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Tal Galili, empowering bloggers to empower other R users –

Hooray! I am now part of the R-bloggers community!

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R-bloggers is a blog aggregator for content created by the Rstats community. It was founded by Tal Galili towards the end of 2009, in order to help connect R bloggers with R users (and each other).

I came across R-bloggers relatively soon after it got going and have benefitted so greatly from it over the years. It has been quite something to see how it has grown and flourished in this time. Just take a look at Tal’s annual retrospectives between 2010 and 2012 which highlight the early growth of R-bloggers and you’ll see what I mean:

  • 2009: R-bloggers gets up and running, 17 contributing blogs

  • 2010: 143 contributing blogs, 3000 posts, 600 000 visits from over 200 countries

  • 2011: almost 300 contributing blogs, over 1.4 million visits

  • 2012: over 400 contributing blogs, 2.7 million visits by over 1.1 million people

These days R-bloggers continues to serve a large global audience with over 600 contributing bloggers. It is the go-to place for R news and tutorials and one of the core spokes of the R community.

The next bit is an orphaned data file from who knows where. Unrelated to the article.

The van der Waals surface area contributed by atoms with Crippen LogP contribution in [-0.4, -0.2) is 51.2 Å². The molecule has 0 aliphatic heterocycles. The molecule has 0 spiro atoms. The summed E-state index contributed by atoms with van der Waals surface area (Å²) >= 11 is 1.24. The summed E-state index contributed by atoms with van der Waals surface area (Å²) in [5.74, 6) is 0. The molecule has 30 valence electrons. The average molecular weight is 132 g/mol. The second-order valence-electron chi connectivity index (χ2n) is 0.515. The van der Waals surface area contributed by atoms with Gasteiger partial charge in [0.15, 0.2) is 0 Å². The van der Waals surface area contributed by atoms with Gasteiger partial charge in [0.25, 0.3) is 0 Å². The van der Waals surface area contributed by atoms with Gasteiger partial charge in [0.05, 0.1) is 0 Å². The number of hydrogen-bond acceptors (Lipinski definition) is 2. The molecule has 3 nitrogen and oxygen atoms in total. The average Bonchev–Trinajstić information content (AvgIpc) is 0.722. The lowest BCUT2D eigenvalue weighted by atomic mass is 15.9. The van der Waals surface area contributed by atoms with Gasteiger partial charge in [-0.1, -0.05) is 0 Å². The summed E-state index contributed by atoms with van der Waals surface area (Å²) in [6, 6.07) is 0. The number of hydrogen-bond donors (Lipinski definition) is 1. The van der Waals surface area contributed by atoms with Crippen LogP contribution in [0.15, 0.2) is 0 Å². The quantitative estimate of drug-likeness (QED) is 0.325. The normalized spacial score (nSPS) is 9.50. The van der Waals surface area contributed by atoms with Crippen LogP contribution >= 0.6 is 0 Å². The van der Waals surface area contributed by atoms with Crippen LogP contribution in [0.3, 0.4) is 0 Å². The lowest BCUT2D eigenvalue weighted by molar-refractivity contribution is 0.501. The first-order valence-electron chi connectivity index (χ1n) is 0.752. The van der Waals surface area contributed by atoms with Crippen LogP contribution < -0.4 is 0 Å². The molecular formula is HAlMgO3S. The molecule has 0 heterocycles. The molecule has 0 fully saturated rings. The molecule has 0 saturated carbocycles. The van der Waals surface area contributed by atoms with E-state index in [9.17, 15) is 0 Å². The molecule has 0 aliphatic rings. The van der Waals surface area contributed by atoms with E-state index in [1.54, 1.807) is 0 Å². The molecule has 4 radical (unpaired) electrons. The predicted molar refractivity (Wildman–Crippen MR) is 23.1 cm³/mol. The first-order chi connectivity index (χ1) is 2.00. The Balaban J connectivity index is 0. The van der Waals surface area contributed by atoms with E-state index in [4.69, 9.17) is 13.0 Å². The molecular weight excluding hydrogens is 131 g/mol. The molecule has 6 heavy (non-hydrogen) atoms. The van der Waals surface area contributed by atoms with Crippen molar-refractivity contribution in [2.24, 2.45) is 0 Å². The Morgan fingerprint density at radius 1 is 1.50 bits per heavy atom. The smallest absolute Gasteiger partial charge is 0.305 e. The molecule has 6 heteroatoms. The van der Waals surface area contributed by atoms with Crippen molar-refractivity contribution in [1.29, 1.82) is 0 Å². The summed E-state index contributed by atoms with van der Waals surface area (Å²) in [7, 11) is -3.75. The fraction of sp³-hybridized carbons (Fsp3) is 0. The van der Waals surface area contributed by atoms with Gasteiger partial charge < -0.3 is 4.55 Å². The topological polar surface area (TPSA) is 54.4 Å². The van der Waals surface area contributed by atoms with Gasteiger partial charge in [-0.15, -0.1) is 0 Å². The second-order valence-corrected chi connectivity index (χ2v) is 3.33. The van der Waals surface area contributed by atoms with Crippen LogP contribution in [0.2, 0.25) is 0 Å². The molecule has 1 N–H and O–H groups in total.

Tal, I’m sure I speak for many in the R community when I say thank you for continuing to invest in and develop this resource which we all benefit from on a daily basis. Having appreciated content from R-bloggers for so many years I now look forward to being able to contribute some of my own and hope that I will be able to add value for others in the process.

Eduardo from Data Science LA did a really nice interview with Tal at the useR conference back in 2014. They discussed how he came to start R-bloggers, his thoughts on and involvement with R and the community, as well as another of his projects, R-Users: “A job board for people and companies looking to hire R users”.

Listening to it again now, two years later, I was struck by how much of their discussion is still so relevant, and Tal has some great insight and advice to share (e.g. don’t get too caught up with newer tech developments before they’re ready, unless they really solve a problem that you have).

Two of the things he mentions in particular I would like to highlight:

  • learn to create R packages as soon as possible
  • supplement your R and stats knowledge with some C++ (i.e. learn to use Rcpp)

These are two areas which have been really pivotal for me in terms of improving my knowledge and understanding of R, and empowering myself to dig deeper and do more with it. If you’re looking for good learning resources in either of these areas, I highly recommend Hadley Wickham’s books R packages and Advanced R (which has a great chapter on Rcpp).

When asked what his advice would be to an R user back in 2007, I had to chuckle at Tal’s remark not to invest in Tinn-R because it won’t be around much longer 🙂

But jokes aside, whether you are a new or long time R user, it’s a great interview that is worth a listen.

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